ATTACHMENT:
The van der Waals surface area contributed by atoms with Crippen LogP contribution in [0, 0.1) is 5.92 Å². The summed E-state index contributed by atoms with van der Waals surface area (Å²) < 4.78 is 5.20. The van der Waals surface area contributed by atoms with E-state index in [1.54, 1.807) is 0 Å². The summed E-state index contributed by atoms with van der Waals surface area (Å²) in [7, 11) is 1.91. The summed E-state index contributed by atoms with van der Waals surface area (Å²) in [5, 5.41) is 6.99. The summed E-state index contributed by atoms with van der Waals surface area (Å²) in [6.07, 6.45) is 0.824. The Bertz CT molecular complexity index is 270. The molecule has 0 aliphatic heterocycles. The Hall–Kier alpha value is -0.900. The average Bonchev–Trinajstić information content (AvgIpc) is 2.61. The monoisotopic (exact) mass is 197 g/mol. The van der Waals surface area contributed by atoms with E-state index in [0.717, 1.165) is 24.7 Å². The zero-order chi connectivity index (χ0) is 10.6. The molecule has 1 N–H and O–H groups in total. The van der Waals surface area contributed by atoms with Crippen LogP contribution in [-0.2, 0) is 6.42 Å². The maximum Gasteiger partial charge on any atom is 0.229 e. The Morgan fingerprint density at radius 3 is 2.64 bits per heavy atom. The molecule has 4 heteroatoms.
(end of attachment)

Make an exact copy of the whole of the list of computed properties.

The van der Waals surface area contributed by atoms with Crippen LogP contribution in [0, 0.1) is 5.92 Å². The summed E-state index contributed by atoms with van der Waals surface area (Å²) < 4.78 is 5.20. The van der Waals surface area contributed by atoms with E-state index in [1.54, 1.807) is 0 Å². The summed E-state index contributed by atoms with van der Waals surface area (Å²) in [7, 11) is 1.91. The summed E-state index contributed by atoms with van der Waals surface area (Å²) in [5, 5.41) is 6.99. The summed E-state index contributed by atoms with van der Waals surface area (Å²) in [6.07, 6.45) is 0.824. The Bertz CT molecular complexity index is 270. The molecule has 0 aliphatic heterocycles. The Hall–Kier alpha value is -0.900. The average Bonchev–Trinajstić information content (AvgIpc) is 2.61. The monoisotopic (exact) mass is 197 g/mol. The van der Waals surface area contributed by atoms with E-state index in [0.717, 1.165) is 24.7 Å². The zero-order chi connectivity index (χ0) is 10.6. The molecule has 1 N–H and O–H groups in total. The van der Waals surface area contributed by atoms with Crippen LogP contribution in [-0.2, 0) is 6.42 Å². The maximum Gasteiger partial charge on any atom is 0.229 e. The Morgan fingerprint density at radius 3 is 2.64 bits per heavy atom. The molecule has 4 heteroatoms.